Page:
Climate is one of many factors to be considered in adapting systems to environmental and societal change and often it is not the most important factor. Moreover, given considerable model inadequacies, irreducible uncertainties, and poor accessibility to model output, we may legitimately ask whether or not regional climate projections ought to have a central role in guiding climate change adaptation decisions. This question is addressed by analysing the value of regional downscaled climate model output in the management of complex socio-ecological systems (SESs) vulnerable to climate change. We demonstrate, using the example of the Dwesa–Cwebe region in South Africa, that the management of such systems under changing environmental and socio-economic conditions requires a nuanced and holistic approach that addresses cross-scale system interdependencies and incorporates “complexity thinking”. We argue that the persistent focus on increasing precision and skill in regional climate projections is misguided and does not adequately address the needs of society. However, this does not imply that decision makers should exclude current and future generations of regional climate projections in their management processes. On the contrary, ignoring such information, however uncertain and incomplete, risks the implementation of maladaptive policies and practices. By using regional climate projections to further explore uncertainties and investigate cross-scale system dependencies, such information can be used to aid understanding of how SESs might evolve under alternative future societal and environmental scenarios.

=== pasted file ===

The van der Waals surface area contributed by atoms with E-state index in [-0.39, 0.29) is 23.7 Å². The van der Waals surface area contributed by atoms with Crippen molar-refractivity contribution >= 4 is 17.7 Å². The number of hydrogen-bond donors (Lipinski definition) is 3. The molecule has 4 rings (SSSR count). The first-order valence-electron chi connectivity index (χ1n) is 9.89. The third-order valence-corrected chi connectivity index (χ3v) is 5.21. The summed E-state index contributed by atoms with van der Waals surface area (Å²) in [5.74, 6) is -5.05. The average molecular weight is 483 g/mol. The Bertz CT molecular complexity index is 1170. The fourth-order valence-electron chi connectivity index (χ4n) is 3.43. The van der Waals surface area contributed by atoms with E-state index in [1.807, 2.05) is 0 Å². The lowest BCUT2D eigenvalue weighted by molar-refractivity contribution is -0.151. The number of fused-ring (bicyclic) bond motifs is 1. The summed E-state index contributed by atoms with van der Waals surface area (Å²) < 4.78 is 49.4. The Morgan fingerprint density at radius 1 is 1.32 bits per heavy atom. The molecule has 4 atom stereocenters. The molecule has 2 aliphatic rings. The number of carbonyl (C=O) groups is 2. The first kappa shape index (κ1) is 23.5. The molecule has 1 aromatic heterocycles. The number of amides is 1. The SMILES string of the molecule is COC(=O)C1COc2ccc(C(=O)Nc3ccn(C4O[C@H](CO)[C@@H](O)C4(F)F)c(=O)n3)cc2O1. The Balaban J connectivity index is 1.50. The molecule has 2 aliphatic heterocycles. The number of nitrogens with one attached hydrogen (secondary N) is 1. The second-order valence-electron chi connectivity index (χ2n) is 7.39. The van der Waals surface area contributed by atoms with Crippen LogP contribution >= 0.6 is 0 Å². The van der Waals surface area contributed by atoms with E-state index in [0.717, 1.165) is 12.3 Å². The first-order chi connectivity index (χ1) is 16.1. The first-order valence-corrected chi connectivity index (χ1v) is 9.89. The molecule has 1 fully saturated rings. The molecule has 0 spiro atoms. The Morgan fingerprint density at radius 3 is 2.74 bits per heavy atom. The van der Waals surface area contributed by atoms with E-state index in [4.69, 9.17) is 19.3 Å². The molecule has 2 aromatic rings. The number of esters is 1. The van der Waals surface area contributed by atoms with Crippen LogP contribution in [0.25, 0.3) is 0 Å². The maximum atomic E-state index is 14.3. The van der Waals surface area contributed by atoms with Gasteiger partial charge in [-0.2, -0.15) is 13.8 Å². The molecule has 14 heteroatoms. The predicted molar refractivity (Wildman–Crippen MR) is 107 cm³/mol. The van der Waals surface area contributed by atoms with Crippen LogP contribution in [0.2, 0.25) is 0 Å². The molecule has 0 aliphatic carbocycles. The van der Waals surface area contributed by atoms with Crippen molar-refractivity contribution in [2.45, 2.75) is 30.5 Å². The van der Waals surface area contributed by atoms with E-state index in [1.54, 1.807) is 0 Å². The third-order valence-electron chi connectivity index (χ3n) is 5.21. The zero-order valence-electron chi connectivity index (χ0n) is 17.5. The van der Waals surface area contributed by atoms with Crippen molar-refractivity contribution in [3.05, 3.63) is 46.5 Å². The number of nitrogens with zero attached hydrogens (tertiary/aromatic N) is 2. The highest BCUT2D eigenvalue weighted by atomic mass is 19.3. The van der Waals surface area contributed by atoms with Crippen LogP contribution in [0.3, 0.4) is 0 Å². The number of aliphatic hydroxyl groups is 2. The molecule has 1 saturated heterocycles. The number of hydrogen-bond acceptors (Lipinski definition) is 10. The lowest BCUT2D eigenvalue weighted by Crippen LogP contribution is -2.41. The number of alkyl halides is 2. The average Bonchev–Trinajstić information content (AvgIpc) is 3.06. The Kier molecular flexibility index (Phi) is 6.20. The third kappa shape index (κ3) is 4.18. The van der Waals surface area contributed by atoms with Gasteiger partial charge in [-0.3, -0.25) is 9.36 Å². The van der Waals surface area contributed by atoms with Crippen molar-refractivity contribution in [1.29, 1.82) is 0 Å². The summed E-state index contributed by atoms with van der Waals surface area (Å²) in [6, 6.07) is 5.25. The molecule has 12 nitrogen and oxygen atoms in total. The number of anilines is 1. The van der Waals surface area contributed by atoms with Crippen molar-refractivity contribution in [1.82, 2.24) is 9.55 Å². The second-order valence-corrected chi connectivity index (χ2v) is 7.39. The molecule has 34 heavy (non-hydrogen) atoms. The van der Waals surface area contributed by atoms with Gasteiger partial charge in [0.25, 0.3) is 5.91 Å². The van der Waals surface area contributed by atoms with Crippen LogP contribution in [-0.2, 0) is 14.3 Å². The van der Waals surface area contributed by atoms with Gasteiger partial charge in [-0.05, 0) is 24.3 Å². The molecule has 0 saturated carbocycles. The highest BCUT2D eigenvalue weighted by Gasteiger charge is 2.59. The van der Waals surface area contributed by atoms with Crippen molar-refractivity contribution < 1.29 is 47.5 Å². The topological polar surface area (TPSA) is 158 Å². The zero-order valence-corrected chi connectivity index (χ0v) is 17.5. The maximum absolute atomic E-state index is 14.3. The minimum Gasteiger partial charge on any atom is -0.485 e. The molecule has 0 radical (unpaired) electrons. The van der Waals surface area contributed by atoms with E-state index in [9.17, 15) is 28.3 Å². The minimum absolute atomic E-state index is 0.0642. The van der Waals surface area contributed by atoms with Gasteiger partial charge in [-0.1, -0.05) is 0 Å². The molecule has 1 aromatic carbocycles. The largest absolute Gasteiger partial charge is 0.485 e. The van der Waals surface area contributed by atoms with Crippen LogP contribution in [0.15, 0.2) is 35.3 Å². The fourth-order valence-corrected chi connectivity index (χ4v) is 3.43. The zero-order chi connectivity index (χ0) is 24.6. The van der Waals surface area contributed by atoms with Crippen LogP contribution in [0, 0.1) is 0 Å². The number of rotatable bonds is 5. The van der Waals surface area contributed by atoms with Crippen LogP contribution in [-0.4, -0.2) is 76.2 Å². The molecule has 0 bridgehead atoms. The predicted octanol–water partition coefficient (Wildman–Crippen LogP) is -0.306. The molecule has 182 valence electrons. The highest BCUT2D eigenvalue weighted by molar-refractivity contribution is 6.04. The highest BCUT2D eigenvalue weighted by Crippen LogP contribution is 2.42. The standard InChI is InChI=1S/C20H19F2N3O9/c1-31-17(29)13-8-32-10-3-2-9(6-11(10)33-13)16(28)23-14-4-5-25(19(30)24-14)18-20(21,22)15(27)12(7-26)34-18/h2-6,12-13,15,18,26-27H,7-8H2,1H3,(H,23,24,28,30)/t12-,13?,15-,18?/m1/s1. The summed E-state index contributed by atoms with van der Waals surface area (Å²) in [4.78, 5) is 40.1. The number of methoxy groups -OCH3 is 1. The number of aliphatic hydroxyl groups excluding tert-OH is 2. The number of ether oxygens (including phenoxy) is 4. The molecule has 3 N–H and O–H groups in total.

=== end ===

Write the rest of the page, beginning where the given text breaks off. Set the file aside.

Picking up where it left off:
|Journal||Regional Environmental Change|
|Publication status||Published - 21 May 2014|